Thursday, July 31, 2008

20 years later: Socialization is still a straw man

When I first began homeschooling my daughter, New Jersey was still an "approval" state and we were the second home school family in town.

We were bombarded with questions and regarded with suspicion. "Is that legal?" "Why would you want to have your kids around all day?" "What if you have to teach them trigonometry?"

And the ever popular "What about socialization?"

Incredibly, we were asked that question most recently about two weeks ago. Now that our daughter is 22, long graduated and gone. (We still have one high schooling at home.)

Well, I found a great bit of wisdom from an editorial comment by Karl Priest that appeared in the Sunday Gazette - Mail; Charleston, W.V. back in January of this year.

"Socialization in public schools is often detrimental to the values parents instill at home. Many young mothers discover their children learn to be disobedient while at school. Contrary to what is commonly thought, socialization should actually be a major reason to homeschool."

Right on, Karl.

Wednesday, July 30, 2008

Ill wind blows for homeschooling

This has been a tough couple of years for homeschooling.

Even as homeschooling is enjoying more widespread public acceptance than ever before, and more evidence that it is not only viable, but a superior method of education, there is also evidence that teachers' unions, state boards of education, and governments want to eliminate it - and if they cannot do that, severely restrict it.

Witness the ruling in California that effectively banned homeschooling unless the parents held a teaching license qualifying them to teach in public schools.

Witness homeschoolers specifically excluded from a contest sponsored by Subway Restaurants that any student of an institutional school could enter and win.

Witness the gross persecution (and prosecution!) of parents in Germany.

Witness the first time in 15 years that a jurisdiction has enacted laws that increased homeschooling regulations.

Drip. Drip. Drip.

Now, some of these situations have actually been resolved, like Subway apologizing to home schoolers, and a number of positive developments in the California case.

Presidential candiate Ron Paul actually had homeschooling as an active part of his platform.

But the last congressional elections swept in swarms of Democrats and confirmed Nancy Pelosi as Speaker of the House. An Obama presidency is not out of the realm of possibility.

It is interesting that the rabid supporters of other kinds of deadly "choices" do not support educational choice.

Now, I am not interested in debating the relative merits of the candidates, because at the moment I am a "None of the Above" supporter. Neither do I think someone should vote for a candidate based solely on his position on homeschooling. I realize there are entire groups of home school families who support each candidate for various reasons.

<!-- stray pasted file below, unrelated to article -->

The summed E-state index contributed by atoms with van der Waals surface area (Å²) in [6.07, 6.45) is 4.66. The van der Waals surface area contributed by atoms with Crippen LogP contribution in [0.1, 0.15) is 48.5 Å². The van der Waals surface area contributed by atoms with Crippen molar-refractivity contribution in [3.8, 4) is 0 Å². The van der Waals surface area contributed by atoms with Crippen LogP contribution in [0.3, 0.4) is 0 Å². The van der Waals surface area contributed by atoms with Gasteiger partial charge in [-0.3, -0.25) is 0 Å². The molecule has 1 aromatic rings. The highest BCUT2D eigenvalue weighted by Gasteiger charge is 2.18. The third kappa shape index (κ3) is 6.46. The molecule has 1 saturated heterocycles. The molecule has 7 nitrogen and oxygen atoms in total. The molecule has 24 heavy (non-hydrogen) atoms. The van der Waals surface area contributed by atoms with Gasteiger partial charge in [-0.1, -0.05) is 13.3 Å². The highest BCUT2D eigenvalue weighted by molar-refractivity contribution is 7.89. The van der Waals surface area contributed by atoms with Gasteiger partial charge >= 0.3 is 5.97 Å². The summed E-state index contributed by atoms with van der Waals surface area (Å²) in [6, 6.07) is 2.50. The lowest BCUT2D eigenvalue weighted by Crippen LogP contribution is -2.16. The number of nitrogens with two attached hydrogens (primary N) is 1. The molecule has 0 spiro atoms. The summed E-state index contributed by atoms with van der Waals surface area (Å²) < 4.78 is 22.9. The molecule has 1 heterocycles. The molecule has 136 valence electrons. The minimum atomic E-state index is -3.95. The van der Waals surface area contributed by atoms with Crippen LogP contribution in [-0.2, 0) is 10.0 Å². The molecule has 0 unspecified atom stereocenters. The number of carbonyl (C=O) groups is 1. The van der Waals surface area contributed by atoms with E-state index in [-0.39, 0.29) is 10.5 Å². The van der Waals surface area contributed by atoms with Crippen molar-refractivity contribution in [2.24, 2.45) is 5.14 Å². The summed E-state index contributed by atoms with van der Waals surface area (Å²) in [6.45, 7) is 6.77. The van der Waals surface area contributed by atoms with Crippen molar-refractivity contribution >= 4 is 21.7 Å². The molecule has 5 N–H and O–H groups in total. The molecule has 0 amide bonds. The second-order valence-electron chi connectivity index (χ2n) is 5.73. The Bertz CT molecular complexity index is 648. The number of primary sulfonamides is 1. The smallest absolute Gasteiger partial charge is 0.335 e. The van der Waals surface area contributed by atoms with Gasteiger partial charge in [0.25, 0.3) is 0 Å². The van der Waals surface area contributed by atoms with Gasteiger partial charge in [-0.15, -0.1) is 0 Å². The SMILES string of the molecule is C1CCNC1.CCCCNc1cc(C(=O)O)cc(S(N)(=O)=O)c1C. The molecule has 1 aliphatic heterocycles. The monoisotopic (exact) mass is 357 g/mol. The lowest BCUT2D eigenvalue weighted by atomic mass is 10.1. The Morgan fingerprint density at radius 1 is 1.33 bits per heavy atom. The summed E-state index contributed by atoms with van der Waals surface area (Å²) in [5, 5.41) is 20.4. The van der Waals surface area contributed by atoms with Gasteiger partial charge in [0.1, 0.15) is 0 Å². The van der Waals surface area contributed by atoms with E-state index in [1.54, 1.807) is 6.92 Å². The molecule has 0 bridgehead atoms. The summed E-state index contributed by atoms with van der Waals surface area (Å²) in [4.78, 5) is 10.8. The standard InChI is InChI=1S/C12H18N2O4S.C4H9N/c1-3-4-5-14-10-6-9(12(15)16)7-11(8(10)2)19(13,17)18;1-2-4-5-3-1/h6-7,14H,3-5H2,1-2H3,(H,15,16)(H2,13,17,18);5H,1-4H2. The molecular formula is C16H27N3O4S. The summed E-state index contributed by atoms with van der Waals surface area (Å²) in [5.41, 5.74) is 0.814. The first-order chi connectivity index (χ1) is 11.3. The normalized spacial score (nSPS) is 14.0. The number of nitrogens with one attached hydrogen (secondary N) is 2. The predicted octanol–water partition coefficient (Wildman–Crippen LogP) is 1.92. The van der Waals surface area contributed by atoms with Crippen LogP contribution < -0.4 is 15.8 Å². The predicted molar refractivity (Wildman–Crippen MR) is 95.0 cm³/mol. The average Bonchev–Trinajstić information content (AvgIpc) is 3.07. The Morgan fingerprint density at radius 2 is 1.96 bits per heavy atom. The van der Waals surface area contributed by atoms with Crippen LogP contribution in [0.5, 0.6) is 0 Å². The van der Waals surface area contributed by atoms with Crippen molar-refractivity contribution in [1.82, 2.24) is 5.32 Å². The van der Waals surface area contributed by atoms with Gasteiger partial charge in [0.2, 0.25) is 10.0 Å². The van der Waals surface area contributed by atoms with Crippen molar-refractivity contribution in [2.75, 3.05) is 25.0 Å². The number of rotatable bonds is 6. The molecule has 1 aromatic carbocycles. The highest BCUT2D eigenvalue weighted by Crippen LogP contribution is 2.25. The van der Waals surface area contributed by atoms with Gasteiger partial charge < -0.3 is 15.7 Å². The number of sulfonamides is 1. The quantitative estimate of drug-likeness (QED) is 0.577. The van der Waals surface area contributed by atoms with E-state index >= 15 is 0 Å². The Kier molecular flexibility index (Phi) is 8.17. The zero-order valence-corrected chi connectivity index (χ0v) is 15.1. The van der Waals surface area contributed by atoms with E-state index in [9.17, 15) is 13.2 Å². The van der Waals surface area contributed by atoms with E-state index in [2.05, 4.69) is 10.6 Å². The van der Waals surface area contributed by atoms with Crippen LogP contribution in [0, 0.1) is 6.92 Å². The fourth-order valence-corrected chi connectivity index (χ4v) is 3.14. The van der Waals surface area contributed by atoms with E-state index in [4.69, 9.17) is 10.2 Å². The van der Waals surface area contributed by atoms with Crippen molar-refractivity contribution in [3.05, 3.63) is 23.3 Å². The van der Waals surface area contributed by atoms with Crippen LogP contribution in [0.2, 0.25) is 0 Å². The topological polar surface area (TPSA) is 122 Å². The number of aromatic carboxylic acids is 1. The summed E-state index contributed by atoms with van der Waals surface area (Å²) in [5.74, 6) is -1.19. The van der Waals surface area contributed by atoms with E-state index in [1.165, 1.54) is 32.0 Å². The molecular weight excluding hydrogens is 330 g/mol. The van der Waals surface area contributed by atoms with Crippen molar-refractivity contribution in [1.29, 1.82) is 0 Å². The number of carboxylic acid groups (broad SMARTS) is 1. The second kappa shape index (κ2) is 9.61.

But a candidate's stance on educational choice speaks volumes about what he or she really thinks about parental rights, and whether he trusts parents to raise their own children. Whether he thinks the state should have carte blanche for 12 years to disabuse your child of any archaic notions he may have gotten from his stupid parents about God, right and wrong, American sovereignty, or anything else that might keep her from becoming a good global citizen.

It doesn't look the same as the current prosecution of home schoolers in Germany, but it is the germ of the same idea. Eventually it WILL look the same if we are not vigilant.

Have you really thought through what each candidate's policies as president will mean for your right to home school?

Older and Wiser

Well, it has been a long time since I posted here.

An awful lot of water has passed under the bridge since then.

At the end of 2006, I was wondering if it really is possible to homeschool and have a home business.

AND do justice to both.

It sure wasn't working for me. Hence, my reluctance to post to this blog. I was feeling rather like a hypocrite, since this --how did I say it?-- "veteran homeschooling mom" was going to tell you how to "successfully mix home business and home schooling."


Well, I am happy to report that I am feeling more confident about that these days, and I am looking forward to sharing some of the things I have learned on my way back from the pits.

I have learned a lot about who I really am, why I really homeschool, and why I really have a home business.

Join me on the journey. One thing I learned is that we don't have to agree about everything for me to enjoy your company along the road. And we probably won't.

Eat the meat and spit out the bones.

It's good to be back.